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Title: Barrows and buildings, ditches and dwellings : the appropriation of prehistoric monuments in early to middle Anglo-Saxon settlements
Author: Crewe, Vicky A.
ISNI:       0000 0004 0123 5418
Awarding Body: University of Sheffield
Current Institution: University of Sheffield
Date of Award: 2011
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The appropriation of prehistoric monuments in the early to middle Anglo-Saxon period is a phenomenon that has been studied by archaeologists for some decades. Prehistoric earthworks were reused as the foci for burial, as the locations of churches and pre-Christian shrines, and as places of political assembly. As such, a variety of theories have been put forward regarding the meanings of these landscape features and their significance amongst communities in Anglo-Saxon England. What is striking is that fifth- to ninth-century settlements have not featured in these discussions. There are a few exceptions, the most notable being Richard Bradley's (1987) reassessment of the 'palace' site of Yeavering. However, these studies have often led to the assumption that monument reuse in settlements was out of the ordinary, and restricted to late sixth- and seventh century high-status sites. In order to redress the balance, this thesis has reviewed the Anglo-Saxon settlement evidence from central England, demonstrating that monument appropriation did take place in settlements between the fifth and the ninth centuries. It has revealed that a variety of prehistoric monuments were reused, including Bronze Age round barrows and iron Age hillforts, and that this reuse could take a number of different forms. The study has also examined the religious and socio-political meanings of monument appropriation in settlement contexts. This has indicated that the practice may well have been one element in an early Anglo-Saxon 'catalogue' of religious practices. Furthermore, it has shown that reuse was already associated with the demonstration of authority in the early Anglo-Saxon period. As a result, it is now possible to suggest that the phenomenon was adopted on high-status elite settlements such as Yeavering precisely because it was already a recognisable and potent motif of power and ideological belief amongst communities over whom newly-emerged elites were claiming authority.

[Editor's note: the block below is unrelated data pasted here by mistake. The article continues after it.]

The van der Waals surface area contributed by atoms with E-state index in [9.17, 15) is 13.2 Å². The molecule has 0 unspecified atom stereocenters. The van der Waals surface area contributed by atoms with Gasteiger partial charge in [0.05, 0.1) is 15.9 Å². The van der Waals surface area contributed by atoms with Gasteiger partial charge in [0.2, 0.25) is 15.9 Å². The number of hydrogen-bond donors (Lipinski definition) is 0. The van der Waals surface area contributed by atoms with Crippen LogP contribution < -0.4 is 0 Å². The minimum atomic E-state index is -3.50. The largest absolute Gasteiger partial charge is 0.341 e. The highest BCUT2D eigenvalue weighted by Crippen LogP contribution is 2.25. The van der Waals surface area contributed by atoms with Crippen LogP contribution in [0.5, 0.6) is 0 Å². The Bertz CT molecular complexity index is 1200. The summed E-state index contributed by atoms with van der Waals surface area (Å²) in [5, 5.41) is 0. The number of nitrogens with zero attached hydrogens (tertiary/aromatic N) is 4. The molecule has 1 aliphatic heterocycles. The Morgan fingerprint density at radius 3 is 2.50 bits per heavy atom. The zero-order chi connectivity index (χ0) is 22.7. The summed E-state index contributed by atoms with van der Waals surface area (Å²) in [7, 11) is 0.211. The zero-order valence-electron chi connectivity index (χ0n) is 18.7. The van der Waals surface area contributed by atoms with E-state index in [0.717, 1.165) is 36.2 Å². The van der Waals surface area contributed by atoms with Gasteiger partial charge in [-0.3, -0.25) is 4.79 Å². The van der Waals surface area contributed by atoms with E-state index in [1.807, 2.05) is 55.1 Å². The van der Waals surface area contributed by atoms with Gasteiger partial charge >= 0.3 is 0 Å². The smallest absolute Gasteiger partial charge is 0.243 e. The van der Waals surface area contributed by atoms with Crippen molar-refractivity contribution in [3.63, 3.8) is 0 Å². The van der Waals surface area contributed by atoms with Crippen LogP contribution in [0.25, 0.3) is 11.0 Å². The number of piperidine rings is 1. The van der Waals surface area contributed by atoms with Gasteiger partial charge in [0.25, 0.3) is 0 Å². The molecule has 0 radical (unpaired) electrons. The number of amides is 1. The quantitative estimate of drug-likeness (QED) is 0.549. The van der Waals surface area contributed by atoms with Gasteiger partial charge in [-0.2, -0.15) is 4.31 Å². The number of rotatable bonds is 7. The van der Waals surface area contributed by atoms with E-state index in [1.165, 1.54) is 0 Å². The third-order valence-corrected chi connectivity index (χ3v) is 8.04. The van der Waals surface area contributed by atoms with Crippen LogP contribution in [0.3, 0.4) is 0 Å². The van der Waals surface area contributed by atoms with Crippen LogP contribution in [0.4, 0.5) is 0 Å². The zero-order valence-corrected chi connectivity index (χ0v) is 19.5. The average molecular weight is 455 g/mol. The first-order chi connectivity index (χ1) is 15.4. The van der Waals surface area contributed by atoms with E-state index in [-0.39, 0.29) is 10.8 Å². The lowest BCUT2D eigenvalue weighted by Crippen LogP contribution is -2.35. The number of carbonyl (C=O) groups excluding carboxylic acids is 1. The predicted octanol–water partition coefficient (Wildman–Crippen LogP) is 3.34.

Supervisor: Not available Sponsor: Not available
Qualification Name: Thesis (Ph.D.) Qualification Level: Doctoral
EThOS ID:  DOI: Not available